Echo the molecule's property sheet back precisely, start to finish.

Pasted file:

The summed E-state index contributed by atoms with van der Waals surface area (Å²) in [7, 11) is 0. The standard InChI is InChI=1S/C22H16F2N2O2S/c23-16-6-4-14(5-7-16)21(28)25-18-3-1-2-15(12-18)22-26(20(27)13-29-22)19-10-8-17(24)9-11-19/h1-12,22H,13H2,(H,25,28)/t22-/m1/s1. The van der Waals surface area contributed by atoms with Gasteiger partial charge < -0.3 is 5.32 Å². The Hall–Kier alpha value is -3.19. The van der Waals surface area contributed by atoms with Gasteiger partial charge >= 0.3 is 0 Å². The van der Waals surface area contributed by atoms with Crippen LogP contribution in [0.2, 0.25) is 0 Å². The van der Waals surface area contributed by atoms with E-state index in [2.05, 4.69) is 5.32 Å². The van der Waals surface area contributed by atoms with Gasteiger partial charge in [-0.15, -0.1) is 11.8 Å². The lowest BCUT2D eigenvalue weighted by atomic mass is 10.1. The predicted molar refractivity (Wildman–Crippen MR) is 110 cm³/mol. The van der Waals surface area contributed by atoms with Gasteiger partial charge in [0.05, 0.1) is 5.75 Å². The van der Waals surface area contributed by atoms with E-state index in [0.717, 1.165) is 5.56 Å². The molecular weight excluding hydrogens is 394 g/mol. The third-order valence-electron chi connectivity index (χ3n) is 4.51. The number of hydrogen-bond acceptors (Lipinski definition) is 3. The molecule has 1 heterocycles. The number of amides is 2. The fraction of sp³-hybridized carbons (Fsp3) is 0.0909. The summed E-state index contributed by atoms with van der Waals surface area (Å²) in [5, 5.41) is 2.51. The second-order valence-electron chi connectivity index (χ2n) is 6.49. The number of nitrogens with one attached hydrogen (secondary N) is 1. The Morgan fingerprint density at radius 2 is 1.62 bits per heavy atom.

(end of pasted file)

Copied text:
The summed E-state index contributed by atoms with van der Waals surface area (Å²) in [7, 11) is 0. The standard InChI is InChI=1S/C22H16F2N2O2S/c23-16-6-4-14(5-7-16)21(28)25-18-3-1-2-15(12-18)22-26(20(27)13-29-22)19-10-8-17(24)9-11-19/h1-12,22H,13H2,(H,25,28)/t22-/m1/s1. The van der Waals surface area contributed by atoms with Gasteiger partial charge < -0.3 is 5.32 Å². The Hall–Kier alpha value is -3.19. The van der Waals surface area contributed by atoms with Gasteiger partial charge >= 0.3 is 0 Å². The van der Waals surface area contributed by atoms with Crippen LogP contribution in [0.2, 0.25) is 0 Å². The van der Waals surface area contributed by atoms with E-state index in [2.05, 4.69) is 5.32 Å². The van der Waals surface area contributed by atoms with Gasteiger partial charge in [-0.15, -0.1) is 11.8 Å². The lowest BCUT2D eigenvalue weighted by atomic mass is 10.1. The predicted molar refractivity (Wildman–Crippen MR) is 110 cm³/mol. The van der Waals surface area contributed by atoms with Gasteiger partial charge in [0.05, 0.1) is 5.75 Å². The van der Waals surface area contributed by atoms with E-state index in [0.717, 1.165) is 5.56 Å². The molecular weight excluding hydrogens is 394 g/mol. The third-order valence-electron chi connectivity index (χ3n) is 4.51. The number of hydrogen-bond acceptors (Lipinski definition) is 3. The molecule has 1 heterocycles. The number of amides is 2. The fraction of sp³-hybridized carbons (Fsp3) is 0.0909. The summed E-state index contributed by atoms with van der Waals surface area (Å²) in [5, 5.41) is 2.51. The second-order valence-electron chi connectivity index (χ2n) is 6.49. The number of nitrogens with one attached hydrogen (secondary N) is 1. The Morgan fingerprint density at radius 2 is 1.62 bits per heavy atom.